Mindfulness digest Vol 16 : Creative process 🌟

Short Summary of the learning

Mindful Creative Process

All of us create. Perhaps a beautiful piece of art, a mesmerising musical composition, a deep and meaningful prose of writing, or a really creative presentation at work. Most famous creatives are very mindful about their creative processes. For instance, Oscar winning music director A.R. Rahman derives his inspiration from connection with infinity. If you have heard his music, the connection can be experienced. I find that fascinating…

My creative process is completely organic. The more I have created, the more I have learnt patterns and built some heuristics that I would like to share with you.

Mental model – How to think about creative processes?

Creative processes can be divided into two parts. Inspiration and synthesis. Inspiration is random. This has profound implications. You cannot sit in one place and wait for inspiration. Moreover, you cannot schedule creativity. You do however need a mechanism, to capture inspiration when it occurs. Once captured, you also need to be able to make sense of it.

For instance, when I was reading about BTS last week, I learnt about how their music has a much deeper connection with the world. I wrote down a thought to study BTS’ creative process. A few steps later, this piece of writing was born.

Understanding & using triggers for a creative process

I have a 4 year old. Therefore cleaning-up is a constant truth in our lives. This is a very conducive activity for inspiration. I have observed that other menial tasks such as taking a shower, brisk walks really help. After a hard days of work, if I am reading a book, I also pause and spend some time reflecting, sometimes reminiscing.

The triggers for you might be different, but I suspect you know what I am talking about. It is good to be mindful about these triggers. For instance, when my mind is restless about a topic, I often resort to a menial task.

Tools I use to log and synthesize

When inspiration occurs, you need to be able to log it somewhere. A cloud based note taking system such as Evernote, Notion are perfect for this. I use Notion as it provides very useful features for managing my creative processes. Notion provides a hierarchical system in which you can organise your notes, any links you found on the internet while researching. You can even embed YouTube videos, Tweets and much more.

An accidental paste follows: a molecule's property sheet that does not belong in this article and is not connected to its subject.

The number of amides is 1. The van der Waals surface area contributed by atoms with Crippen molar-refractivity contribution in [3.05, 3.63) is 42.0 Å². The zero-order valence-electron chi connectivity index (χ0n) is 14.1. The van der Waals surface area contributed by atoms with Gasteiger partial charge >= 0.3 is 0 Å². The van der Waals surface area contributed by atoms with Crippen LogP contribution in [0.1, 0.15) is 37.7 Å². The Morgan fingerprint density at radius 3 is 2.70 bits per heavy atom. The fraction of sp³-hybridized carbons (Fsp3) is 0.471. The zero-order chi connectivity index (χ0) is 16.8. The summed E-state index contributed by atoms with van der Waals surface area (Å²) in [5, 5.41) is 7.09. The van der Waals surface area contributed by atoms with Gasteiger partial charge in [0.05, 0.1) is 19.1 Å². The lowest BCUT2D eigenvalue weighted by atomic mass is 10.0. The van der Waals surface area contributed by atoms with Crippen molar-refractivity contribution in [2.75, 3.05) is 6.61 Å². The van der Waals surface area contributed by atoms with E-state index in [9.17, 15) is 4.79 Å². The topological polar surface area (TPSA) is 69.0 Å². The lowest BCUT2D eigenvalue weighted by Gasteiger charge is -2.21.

Twitter is a goldmine of inspiration. I use Twitter for discovering inspiration as well as testing it in public. Testing here refers to engagement, you can understand if a topic will resonate with your audience. This is not always necessary though. I create for myself, engagement is a second order goal to ensure I can reach as many people as possible.

Inspiration is not always original, in fact, many successful non-fiction authors borrow ideas and package it in incredible ways. For instance, Sapiens by Yuval Noah Harari is one of the bestsellers. This book has a collection of non original but brilliantly illustrated ideas and processes.

Sapiens – Yuval Noah Harari

Ability to work between devices is extremely powerful with Notion. I make full use of this. For instance, I synthesize for about 40 minutes at my desk, might feel bored and I take a break. I then come back to it on my phone when I wake up, with a cup of coffee in my hand.

Canva is another great tool if you wish to graphically illustrate something. It can give you the right image  sizes for various social portals, it also has a variety of templates. For instance, with Canva, I created Mindfulness Shorts. They are designed for Twitter. It has a headline message and when you click on it, it expands into some detail. While I am not an artist, I love to illustrate with hand, there is something magical about it.


Once you get habituated to logging all of your inspiration, the next step is to synthesize. Synthesis here refers to converting incoherent and disparate pieces of information into a coherent whole. This is a synchronous process. In other words, you do it sitting down in one place, with as fewer breaks as possible. This also has profound implications. For instance, I usually synthesize when I have blocks of 2 hours or more. Ideally late evenings or weekends work best. When I am synthesizing, I do not have to worry so much about being creative.

Synthesis is about connecting the dots and refining your creation until you are happy with it. For instance, imagine that I have a notion page with 11 logged thoughts about Psychology of Money by Morgan Housel. My intention is to create an article summarising the key takeaways from this book. I first elaborate every one of 11 thoughts. Then, I find that some thoughts are not relevant and I delete them. Moreover, I discover that thoughts 3 & 7 are linked with each other, and I merge them. I might create a structure where 5, and 6 are part of 4 in which case, I will nest them within point 4. Very quickly, structure emerges and you keep tweaking it until you have got it right.

It is important to spend a lot of time, and proof read your article, script, or presentation. You will discover ways to make it better, if you have a second pair of eyes that you trust, that is even better!